Programme Objectives and Structure - English
Undergraduate Calendar 2012-2013
The primary purpose of the English Studies programme at RMCC is to provide a university-level education to officer cadets as one of the essential elements of their professional development. In meeting that responsibility, the programme is designed to foster both the general intellectual development achieved through university education and the particular skills and insights derived from the study of literary culture and language. At all levels of instruction, the courses offered by the Department have three basic objectives:
- to develop clarity, precision, and maturity in spoken and written communication;
- to focus attention on the importance of cultural and social values in developing an understanding of the forces that have shaped civilization and that are shaping the contemporary world; and
- to develop a flexible intellectual capacity centred around thinking-skills and problem-solving abilities which can be applied to a wide range of professional responsibilities where individuals must take action in the face of concrete human problems.
In English Studies, particular emphasis is placed on refining writing and verbal skills in the First and Second Year courses, but that emphasis continues in senior courses, especially for those cadets enrolled in the English Honours or General stream of the Humanities degree programme. At the same time, analytical study of complex literary works develops the other half of communication: the ability to listen carefully and to understand in detail what another person is attempting to communicate. Together, the development of writing and reading skills heighten awareness both of the potential and of the limitations of verbal communication.
The study of literature offers valuable insights into the cultural and social values of a people or a particular group, and acknowledges that these values represent (and have always represented) powerful driving forces shaping the development of any given society, whether it be our own or that of others. At all levels of instruction, English Studies attempt to demonstrate that the influence of social and cultural forces is as important as the role of political, economic, historical and strategic realities in understanding the historical development of societies and the complex nature of the contemporary world.
English Studies share with other disciplines a concern for developing traditional patterns of logical analysis and evaluation. However, because of the nature of creative literature, the English programme is also conscious of the value of developing non-linear forms of thought, intuition, imagination, and emotive perception. Such skills are particularly valuable in understanding and dealing with human problems. Creative literature is almost always about understanding a concrete human situation in depth, and the effort to find a creative solution to the problems raised. Studying and analyzing such problems develop a flexible and responsive intelligence, one well suited to the demands of leadership responsibilities.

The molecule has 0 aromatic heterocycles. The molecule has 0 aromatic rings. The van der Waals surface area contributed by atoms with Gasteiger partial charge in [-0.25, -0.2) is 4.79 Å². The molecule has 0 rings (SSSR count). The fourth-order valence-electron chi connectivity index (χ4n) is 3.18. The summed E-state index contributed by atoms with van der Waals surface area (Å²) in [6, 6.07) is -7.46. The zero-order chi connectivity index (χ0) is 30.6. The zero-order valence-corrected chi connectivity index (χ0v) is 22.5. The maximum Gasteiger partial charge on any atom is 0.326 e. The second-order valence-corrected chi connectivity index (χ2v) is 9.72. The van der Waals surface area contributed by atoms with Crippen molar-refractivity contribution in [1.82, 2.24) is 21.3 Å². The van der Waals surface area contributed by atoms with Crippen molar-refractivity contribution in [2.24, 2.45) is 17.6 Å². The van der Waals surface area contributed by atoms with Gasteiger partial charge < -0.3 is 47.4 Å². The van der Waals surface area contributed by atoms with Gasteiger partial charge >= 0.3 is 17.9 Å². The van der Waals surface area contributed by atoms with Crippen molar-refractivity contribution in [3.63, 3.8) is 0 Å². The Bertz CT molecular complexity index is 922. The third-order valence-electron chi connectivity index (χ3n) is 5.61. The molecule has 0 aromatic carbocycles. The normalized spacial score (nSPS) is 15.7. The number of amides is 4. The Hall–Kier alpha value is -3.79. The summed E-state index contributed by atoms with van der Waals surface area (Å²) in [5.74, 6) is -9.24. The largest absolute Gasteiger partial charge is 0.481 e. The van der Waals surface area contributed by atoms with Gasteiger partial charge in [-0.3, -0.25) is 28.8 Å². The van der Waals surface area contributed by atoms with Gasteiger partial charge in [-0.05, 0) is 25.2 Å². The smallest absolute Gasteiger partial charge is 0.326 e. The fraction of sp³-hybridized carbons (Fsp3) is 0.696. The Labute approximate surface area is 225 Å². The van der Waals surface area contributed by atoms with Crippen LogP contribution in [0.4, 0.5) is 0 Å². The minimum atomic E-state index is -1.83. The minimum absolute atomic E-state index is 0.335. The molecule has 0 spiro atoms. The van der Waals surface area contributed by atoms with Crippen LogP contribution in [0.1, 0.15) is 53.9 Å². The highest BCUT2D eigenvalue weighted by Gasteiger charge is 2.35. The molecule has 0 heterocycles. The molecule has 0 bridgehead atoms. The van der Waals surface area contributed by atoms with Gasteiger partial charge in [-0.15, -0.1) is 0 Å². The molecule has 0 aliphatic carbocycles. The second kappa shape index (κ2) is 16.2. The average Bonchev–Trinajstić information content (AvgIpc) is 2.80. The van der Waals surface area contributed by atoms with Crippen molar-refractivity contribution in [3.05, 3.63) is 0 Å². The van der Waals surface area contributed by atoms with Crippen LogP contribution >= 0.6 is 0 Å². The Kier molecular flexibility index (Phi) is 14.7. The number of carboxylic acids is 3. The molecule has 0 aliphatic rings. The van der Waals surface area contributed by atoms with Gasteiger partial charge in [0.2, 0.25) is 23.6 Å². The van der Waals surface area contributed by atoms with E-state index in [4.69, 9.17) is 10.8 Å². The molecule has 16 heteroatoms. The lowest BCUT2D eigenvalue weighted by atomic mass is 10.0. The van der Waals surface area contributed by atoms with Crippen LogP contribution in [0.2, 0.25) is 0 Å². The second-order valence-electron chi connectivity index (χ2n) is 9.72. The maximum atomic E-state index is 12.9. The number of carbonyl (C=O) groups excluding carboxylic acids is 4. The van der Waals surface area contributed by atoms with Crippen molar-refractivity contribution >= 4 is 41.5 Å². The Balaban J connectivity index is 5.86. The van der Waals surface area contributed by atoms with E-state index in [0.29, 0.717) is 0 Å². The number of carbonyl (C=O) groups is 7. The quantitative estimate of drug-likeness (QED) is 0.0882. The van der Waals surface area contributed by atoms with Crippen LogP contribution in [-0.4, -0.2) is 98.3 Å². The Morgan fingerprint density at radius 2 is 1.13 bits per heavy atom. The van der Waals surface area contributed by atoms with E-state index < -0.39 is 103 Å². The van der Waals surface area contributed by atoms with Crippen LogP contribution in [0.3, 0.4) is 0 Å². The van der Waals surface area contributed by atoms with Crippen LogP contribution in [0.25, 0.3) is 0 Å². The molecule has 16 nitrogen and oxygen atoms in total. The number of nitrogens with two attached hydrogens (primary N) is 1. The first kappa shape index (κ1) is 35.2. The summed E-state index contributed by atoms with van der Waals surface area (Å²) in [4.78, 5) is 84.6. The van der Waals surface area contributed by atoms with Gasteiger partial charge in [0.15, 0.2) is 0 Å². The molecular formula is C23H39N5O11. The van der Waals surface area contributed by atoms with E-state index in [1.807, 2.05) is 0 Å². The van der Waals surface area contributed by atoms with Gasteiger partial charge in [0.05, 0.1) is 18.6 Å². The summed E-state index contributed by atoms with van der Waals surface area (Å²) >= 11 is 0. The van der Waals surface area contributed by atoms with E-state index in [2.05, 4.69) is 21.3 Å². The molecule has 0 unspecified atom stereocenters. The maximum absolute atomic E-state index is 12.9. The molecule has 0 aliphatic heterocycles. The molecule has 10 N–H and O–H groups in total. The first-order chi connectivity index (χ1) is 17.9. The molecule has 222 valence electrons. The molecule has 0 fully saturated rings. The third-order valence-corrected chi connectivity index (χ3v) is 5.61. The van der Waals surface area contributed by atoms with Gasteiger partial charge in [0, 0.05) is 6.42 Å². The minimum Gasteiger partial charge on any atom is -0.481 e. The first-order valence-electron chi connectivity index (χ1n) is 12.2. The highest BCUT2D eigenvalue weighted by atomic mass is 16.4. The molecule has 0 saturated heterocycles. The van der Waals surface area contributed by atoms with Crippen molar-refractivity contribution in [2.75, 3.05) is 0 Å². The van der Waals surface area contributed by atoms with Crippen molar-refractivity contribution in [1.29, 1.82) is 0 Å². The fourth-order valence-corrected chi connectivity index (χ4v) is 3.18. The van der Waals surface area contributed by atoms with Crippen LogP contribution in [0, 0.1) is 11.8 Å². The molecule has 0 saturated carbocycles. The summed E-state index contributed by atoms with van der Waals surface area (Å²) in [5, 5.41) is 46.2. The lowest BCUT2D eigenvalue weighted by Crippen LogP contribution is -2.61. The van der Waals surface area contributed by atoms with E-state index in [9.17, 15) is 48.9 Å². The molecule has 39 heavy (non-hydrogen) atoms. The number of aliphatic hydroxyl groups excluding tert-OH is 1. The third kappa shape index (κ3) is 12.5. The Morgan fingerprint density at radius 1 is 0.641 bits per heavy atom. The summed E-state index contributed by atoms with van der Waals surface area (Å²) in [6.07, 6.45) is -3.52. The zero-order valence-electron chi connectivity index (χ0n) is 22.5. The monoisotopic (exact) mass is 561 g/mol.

These courses are taken by all first-year students and are designed to refine basic writing and reading skills as well as to introduce cadets to the range of English literature, which forms an important part of their general cultural heritage.
ENE210, provides more specific literary and intellectual foundations for advanced studies. They are mandatory for all students in Arts. They explore significant aspects of modern thought and cultural issues in order to provide a broad foundation for students entering Humanities, Social Sciences, and Business Administration programme. An important element of ENE210 is instruction in writing skills. Students planning to major in English will also take ENE226 and ENE228 in their second year, which will create a more comprehensive theoretical, historical, and cultural foundation for their studies in third and fourth year.
Third and Fourth Years
In their third and fourth years, students enrolled in a Major or Minor in English can take courses at both the 300 level and the 400 level. Most senior courses are offered in alternate years. Students are urged to plan ahead and to discuss their whole programme with the Department Head when they apply to enter the English degree programme.
Courses in the 300 range
Courses with a 300 number are designed to provide students with general period and national coverage. They fall into two categories.
- British Literary Heritage:
- These courses deal with the works of major British writers from the medieval period to 1900, including such authors as Chaucer, Spenser, Shakespeare, Milton, Swift, Wordsworth, Dickens, and Tennyson. These authors collectively represent the intellectual foundation for the literatures of the contemporary English-speaking world, and transmit the major aspects of European social and cultural values from the Renaissance, the Enlightenment, and the nineteenth century to the present.
- National and Ethnic Literature of the Contemporary World:
- These courses focus on the literatures of various national and ethnic groups in the contemporary world. They are designed to offer insights into the complex spectrum of social and cultural values in the modern world. Among the courses in this group are those dealing with Canadian literature, American literature, and modern British literature.
Courses in the 400 range
- Special Focus Courses:
- These courses focus on a particular genre or are designed for a specific group of students. Examples of genre-focussed courses include, “War Literature” and “Gender and Literature.”
Note that most offerings are divided into courses of one semester. For staffing reasons, most senior courses are offered in alternate years. Students are urged to plan ahead and to discuss their whole program with the Department Head at the time they are applying to enter the English degree program.